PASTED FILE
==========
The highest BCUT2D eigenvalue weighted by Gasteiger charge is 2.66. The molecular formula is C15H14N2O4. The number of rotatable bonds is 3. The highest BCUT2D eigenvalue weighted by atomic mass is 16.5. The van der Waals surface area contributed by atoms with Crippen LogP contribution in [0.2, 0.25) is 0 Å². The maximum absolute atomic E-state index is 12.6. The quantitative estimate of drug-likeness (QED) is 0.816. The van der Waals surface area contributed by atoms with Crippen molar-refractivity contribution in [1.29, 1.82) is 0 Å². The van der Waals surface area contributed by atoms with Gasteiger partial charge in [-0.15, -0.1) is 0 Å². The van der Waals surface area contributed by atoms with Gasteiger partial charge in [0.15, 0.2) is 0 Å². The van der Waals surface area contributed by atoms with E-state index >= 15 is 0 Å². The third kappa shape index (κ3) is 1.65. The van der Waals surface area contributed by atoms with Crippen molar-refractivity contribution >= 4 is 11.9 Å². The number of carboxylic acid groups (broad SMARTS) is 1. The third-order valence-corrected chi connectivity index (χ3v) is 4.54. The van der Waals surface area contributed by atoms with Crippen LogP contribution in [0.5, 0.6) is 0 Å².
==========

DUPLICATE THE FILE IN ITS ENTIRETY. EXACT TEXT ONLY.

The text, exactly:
The highest BCUT2D eigenvalue weighted by Gasteiger charge is 2.66. The molecular formula is C15H14N2O4. The number of rotatable bonds is 3. The highest BCUT2D eigenvalue weighted by atomic mass is 16.5. The van der Waals surface area contributed by atoms with Crippen LogP contribution in [0.2, 0.25) is 0 Å². The maximum absolute atomic E-state index is 12.6. The quantitative estimate of drug-likeness (QED) is 0.816. The van der Waals surface area contributed by atoms with Crippen molar-refractivity contribution in [1.29, 1.82) is 0 Å². The van der Waals surface area contributed by atoms with Gasteiger partial charge in [-0.15, -0.1) is 0 Å². The van der Waals surface area contributed by atoms with Gasteiger partial charge in [0.15, 0.2) is 0 Å². The van der Waals surface area contributed by atoms with E-state index >= 15 is 0 Å². The third kappa shape index (κ3) is 1.65. The van der Waals surface area contributed by atoms with Crippen molar-refractivity contribution >= 4 is 11.9 Å². The number of carboxylic acid groups (broad SMARTS) is 1. The third-order valence-corrected chi connectivity index (χ3v) is 4.54. The van der Waals surface area contributed by atoms with Crippen LogP contribution in [0.5, 0.6) is 0 Å².